As the saying goes, “you are your own worst enemy,” and this is especially true for women in the working world. This type of thinking is what tends to hold women back from realizing the type of career success they want and deserve. We’ll take a look at five ways women can confidently take on future opportunities in their careers by simply silencing their inner critics once and for all.
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You know those scenes in movies where an actor is forced to make a decision that causes great dissonance and his voice of reason comes in the form of a devil and an angel on his shoulders bantering back and forth? Well, your inner critic is much like a little devil on your shoulder and he’s not only ruining your confidence, but your career success too. Here’s how you can switch your inner dialogue from a limitation into an inspiration.
1. You’re perfectly imperfect.
From the wise words of Theodor Seuss Geisel (Dr. Seuss), “Today you are You, that is truer than true. There is no one alive who is Youer than You.” Don’t allow your insecurities and imperfections to get the best of you, because it can greatly (and gravely) affect your chances of achieving great things in life. Therefore, instead of getting down about your not-so-perfect self, realize that your flaws are what make you unique. Being different can be your greatest asset. Would Picasso be so revered if his pieces of art were like every other artists’ work? Absolutely not. Because his style of painting was so unique, Picasso’s works are considered, not merely paintings, but masterpieces.
2. ‘I’m a survivor. I’m not gon’ give up.’
If you believe that you’re fighting a losing battle — which is usually what your inner critic is trying to convince you — then you’re bound to lose. However, you didn’t get this far in life by giving up, right? It’s time to switch your survival mode on and overcome whatever nonsense that little voice is trying to tell you. The next time your inner critic tries to mentally boot you off the island, channel your inner goddess (who is, obviously, Destiny’s Child and/or Beyonce) and repeat after me, “I’m a survivor. I’m not gon’ give up. I’m not gon’ stop. I’m gon’ work harder.”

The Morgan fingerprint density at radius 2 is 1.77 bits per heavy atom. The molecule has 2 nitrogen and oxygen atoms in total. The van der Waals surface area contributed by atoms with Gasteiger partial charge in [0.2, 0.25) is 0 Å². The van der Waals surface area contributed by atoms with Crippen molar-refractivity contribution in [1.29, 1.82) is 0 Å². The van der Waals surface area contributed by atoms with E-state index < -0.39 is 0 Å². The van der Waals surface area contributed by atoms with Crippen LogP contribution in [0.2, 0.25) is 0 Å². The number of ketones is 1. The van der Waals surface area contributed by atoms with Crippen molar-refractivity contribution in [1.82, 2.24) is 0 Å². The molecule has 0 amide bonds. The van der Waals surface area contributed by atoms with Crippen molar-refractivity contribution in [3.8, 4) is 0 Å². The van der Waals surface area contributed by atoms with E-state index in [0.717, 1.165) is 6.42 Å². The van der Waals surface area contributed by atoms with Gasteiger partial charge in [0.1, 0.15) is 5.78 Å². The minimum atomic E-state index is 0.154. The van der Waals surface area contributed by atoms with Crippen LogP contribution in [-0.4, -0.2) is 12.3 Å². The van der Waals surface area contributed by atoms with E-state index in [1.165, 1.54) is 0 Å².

3. Do you kiss your mother with that mouth?
Consider that, for example’s sake, your inner critic is an actual person who is bullying someone you love and you’re watching from the sidelines. Would you put up with the disrespectful and damaging remarks being spewed out by the bully? We’re going to guess, no. So, then, why do you allow your inner critic to do that very same thing to you? Put your bully in his/her place and begin experiencing life free of irrational fears and doubts that have held you back in your life and your career. Go get ’em, tiger!
4. Innocent until proven guilty.
Ask yourself, “Am I really guilty of what my inner critic is saying?” If you are, then it’s time to make some changes, which is a whole other post entirely. If you aren’t, then why are you convincing yourself of these false truths? We all are guilty of allowing our insecurities take over from time to time and prevent us from taking certain risks. However, when holding back starts becoming the norm and begins to interfere with the progression of your career, then that’s when changes need to be made (and STAT!). The only thing you’re guilty of is allowing negative, irrational thoughts hinder your true potential. Therefore, when the self-doubt starts at it again and tries its best to beat you down, check yourself before you wreck yourself.
5. Name game.
As ridiculous as this sounds, give your inner critic an amusing nickname that makes you chuckle, like “Amanda Hugginkiss.” (That Bart Simpson was a clever little lad, wasn’t he? See a full list of his prank call names, here.) Would you be able to keep a straight face if the person trying to criticize you had a name like Maya Buttreeks? Probably not. Add a bit of humor to the negativity and, hopefully, it’ll allow you to see the brighter side of things.
Prove your inner critic wrong and silence the noise, because you have too many important things to accomplish in life. We’ll leave you with the wise words of T. Harv Eker, “Successful people have fear, successful people have doubts, and successful people have worries. They just don’t let these feelings stop them.”
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